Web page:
Plasma 25-hydroxyvitamin D and the risk of breast cancer in the European prospective investigation into cancer and nutrition: A nested case-control study

Tilman Kühn, Rudolf Kaaks, Susen Becker, Piia Piret Eomois, Françoise Clavel-Chapelon, Marina Kvaskoff, Laure Dossus, Anne Tjønneland, Anja Olsen, Kim Overvad, Jenny Chang-Claude, Annekatrin Lukanova, Brian Buijsse, Heiner Boeing, Antonia Trichopoulou, Pagona Lagiou, Christina Bamia, Giovanna Masala, Vittorio Krogh, Carlotta SacerdoteRosario Tumino, Amalia Mattiello, Genevieve Buckland, María José Sánchez, Virginia Menéndez, María Dolores Chirlaque, Aurelio Barricarte, H. Bas Bueno-De-Mesquita, Fränzel J B Van Duijnhoven, Carla H. Van Gils, Marije F. Bakker, Elisabete Weiderpass, Guri Skeie, Magritt Brustad, Anne Andersson, Malin Sund, Nick Wareham, Kay Tee Khaw, Ruth C. Travis, Julie A. Schmidt, Sabina Rinaldi, Isabelle Romieu, Valentina Gallo, Neil Murphy, Elio Riboli, Jakob Linseisen

Research output: Contribution to journalArticlepeer-review


Experimental evidence suggests that vitamin D might play a role in the development of breast cancer. Although the results of case-control studies indicate that circulating 25-hydroxyvitamin D [25(OH)D] is inversely associated with the risk of breast cancer, the results of prospective studies are inconsistent. A case-control study embedded in the European Prospective Investigation into Cancer and Nutrition (EPIC) was carried out comprising 1,391 incident breast cancer cases and 1,391 controls. Multivariable conditional logistic regression models did not reveal a significant overall association between season-standardized 25(OH)D levels and the risk of breast cancer (ORQ4-Q1 [95% CI]: 1.07 [0.85-1.36], ptrend = 0.67). Moreover, 25(OH)D levels were not related to the risks of estrogen receptor positive tumors (ORQ4-Q1 [95% CI]: 0.97 [0.67-1.38], p trend = 0.90) and estrogen receptor negative tumors (OR Q4-Q1 [95% CI]: 0.97 [0.66-1.42], ptrend = 0.98). In hormone replacement therapy (HRT) users, 25(OH)D was significantly inversely associated with incident breast cancer (ORlog2 [95% CI]: 0.62 [0.42-0.90], p = 0.01), whereas no significant association was found in HRT nonusers (ORlog2 [95% CI]: 1.14 [0.80-1.62], p = 0.48). Further, a nonsignificant inverse association was found in women with body mass indices (BMI) <25 kg/m2 (ORlog2 [95% CI]: 0.83 [0.67-1.03], p = 0.09), as opposed to a borderline significant positive association in women with BMI ≥ 25 kg/m2 (ORlog2 [95% CI]: 1.30 [1.0-1.69], p = 0.05). Overall, prediagnostic levels of circulating 25(OH)D were not related to the risk of breast cancer in the EPIC study. This result is in line with findings in the majority of prospective studies and does not support a role of vitamin D in the development of breast cancer. What's new? Experimental studies have indicated that vitamin D may play a role in preventing tumor formation in the breast. However, in the present investigation, the largest prospective case-control study on circulating 25-hydroxyvitamin D (25(OH)D) and breast cancer risk conducted to date, pre-diagnostic levels of 25(OH)D were found to be unrelated to overall breast cancer risk. While the results support those of similar prospective studies, a significant inverse association was detected between 25(OH)D levels and incident breast cancer in women taking hormone replacement therapy, suggesting that background factors may influence risk associations.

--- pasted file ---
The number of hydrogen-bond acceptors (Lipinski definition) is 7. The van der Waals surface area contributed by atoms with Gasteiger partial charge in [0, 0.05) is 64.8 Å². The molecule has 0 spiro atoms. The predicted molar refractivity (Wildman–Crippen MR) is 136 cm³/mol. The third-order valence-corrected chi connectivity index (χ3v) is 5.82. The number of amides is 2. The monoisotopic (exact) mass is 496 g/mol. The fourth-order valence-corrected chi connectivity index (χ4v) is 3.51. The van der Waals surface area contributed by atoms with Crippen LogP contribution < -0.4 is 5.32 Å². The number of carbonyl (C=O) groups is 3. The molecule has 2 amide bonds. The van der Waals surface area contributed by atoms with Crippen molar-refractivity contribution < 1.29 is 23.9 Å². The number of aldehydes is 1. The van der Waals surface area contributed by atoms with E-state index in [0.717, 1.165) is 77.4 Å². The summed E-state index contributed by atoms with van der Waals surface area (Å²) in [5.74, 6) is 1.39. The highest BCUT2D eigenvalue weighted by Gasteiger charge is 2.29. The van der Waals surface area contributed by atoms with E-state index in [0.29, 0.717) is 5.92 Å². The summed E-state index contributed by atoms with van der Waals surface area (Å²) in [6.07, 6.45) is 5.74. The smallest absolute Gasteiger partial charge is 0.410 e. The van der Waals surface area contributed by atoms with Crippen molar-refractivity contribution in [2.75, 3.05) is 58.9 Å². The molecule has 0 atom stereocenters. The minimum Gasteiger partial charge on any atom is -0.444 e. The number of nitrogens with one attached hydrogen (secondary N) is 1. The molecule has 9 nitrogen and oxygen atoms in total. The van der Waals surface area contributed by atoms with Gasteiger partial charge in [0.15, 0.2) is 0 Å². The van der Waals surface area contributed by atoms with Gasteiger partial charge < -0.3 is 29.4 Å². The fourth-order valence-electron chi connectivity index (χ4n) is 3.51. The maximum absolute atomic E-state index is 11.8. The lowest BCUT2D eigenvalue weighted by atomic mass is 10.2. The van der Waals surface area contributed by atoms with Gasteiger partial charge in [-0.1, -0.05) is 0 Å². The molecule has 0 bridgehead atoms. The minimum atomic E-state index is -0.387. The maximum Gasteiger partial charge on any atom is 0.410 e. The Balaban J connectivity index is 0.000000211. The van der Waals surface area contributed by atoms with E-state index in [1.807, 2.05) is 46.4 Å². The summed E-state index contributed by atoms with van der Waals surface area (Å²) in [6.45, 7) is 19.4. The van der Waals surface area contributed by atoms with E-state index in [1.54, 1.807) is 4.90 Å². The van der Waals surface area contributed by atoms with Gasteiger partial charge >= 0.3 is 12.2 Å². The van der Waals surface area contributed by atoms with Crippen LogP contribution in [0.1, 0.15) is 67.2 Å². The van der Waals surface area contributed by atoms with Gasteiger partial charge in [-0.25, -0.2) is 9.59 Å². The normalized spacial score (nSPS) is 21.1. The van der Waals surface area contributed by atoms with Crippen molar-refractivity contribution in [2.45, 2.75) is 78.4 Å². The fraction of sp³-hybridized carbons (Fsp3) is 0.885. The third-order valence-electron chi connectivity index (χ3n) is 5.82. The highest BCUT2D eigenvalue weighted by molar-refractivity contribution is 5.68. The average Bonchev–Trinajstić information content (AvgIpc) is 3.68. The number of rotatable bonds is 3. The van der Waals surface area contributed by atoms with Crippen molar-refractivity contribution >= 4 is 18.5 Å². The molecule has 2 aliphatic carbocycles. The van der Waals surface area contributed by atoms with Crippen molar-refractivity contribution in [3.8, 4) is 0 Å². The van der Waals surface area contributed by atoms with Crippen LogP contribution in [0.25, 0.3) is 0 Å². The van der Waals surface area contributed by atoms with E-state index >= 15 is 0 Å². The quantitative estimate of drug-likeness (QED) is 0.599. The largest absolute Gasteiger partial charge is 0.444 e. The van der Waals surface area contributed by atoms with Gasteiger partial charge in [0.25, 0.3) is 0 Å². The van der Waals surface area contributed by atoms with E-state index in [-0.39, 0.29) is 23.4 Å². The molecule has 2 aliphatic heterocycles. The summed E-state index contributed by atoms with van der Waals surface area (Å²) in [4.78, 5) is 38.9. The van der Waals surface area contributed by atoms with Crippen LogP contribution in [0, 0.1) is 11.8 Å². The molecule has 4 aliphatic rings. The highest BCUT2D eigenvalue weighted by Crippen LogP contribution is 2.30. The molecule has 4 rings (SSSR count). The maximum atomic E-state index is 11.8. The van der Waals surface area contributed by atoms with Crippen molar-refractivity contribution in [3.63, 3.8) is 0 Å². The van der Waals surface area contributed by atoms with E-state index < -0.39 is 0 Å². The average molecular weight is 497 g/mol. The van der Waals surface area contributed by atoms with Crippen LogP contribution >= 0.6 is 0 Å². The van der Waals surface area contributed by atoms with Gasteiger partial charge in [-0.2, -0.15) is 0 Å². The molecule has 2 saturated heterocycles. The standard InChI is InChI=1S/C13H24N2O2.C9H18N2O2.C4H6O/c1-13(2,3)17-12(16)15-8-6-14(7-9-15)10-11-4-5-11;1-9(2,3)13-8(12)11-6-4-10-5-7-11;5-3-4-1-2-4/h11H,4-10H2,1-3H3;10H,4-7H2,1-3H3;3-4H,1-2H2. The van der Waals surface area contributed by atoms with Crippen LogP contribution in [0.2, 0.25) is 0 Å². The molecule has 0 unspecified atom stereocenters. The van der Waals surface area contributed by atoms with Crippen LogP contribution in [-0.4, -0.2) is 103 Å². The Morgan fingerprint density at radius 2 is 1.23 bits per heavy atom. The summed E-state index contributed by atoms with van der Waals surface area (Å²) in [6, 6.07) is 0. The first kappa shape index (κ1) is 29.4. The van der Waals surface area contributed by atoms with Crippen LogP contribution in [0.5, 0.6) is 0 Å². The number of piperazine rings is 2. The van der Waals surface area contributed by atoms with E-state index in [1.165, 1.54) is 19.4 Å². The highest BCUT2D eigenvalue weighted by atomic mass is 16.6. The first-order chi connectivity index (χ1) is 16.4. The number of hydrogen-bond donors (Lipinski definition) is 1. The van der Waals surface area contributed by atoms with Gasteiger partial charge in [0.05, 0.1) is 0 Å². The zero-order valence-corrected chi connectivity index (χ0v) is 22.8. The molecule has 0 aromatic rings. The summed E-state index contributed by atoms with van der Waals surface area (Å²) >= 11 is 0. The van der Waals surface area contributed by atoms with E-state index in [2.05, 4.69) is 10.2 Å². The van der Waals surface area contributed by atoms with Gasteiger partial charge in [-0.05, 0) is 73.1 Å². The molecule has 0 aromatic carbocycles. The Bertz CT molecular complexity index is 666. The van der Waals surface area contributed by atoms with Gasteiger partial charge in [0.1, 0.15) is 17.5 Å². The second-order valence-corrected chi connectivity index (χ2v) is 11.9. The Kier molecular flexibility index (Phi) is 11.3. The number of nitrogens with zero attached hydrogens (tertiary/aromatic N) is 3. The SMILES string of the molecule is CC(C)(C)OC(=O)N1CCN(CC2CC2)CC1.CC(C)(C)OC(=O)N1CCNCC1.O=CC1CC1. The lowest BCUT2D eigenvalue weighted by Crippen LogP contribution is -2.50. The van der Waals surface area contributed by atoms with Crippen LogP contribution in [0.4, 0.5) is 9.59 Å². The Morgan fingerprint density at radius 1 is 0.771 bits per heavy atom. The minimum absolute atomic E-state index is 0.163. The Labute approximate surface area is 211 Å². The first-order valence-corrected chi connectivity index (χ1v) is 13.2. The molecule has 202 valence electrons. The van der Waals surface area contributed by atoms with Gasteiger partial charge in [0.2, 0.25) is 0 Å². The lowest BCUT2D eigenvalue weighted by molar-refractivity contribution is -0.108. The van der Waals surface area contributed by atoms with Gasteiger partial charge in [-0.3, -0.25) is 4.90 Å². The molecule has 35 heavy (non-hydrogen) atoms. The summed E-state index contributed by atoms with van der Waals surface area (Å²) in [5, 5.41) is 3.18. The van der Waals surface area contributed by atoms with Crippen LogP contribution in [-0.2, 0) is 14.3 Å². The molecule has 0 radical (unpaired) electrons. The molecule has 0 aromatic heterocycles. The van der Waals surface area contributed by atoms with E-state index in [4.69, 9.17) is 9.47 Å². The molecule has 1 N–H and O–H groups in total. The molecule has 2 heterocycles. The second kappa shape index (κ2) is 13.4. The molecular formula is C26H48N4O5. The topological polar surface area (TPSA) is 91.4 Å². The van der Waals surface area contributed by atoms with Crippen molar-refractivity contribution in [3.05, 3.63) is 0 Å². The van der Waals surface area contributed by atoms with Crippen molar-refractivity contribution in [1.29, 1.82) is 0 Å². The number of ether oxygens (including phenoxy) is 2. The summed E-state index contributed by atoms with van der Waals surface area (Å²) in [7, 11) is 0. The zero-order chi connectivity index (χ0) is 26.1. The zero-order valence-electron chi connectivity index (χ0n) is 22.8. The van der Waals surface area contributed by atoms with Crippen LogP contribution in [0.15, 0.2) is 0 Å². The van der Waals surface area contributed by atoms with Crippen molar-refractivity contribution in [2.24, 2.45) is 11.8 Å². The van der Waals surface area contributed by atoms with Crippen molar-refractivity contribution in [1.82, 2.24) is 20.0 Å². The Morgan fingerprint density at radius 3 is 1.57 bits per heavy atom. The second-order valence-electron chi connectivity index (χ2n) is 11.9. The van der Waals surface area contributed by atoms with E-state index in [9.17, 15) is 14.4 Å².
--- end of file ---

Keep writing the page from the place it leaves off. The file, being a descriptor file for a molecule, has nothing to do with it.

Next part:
Original languageEnglish
Pages (from-to)1689-1700
Number of pages12
JournalInternational Journal of Cancer
Issue number7
Publication statusPublished - Oct 1 2013


  • 25-hydroxyvitamin D
  • breast cancer
  • estrogen receptor status
  • prospective study
  • vitamin D

ASJC Scopus subject areas

  • Cancer Research
  • Oncology


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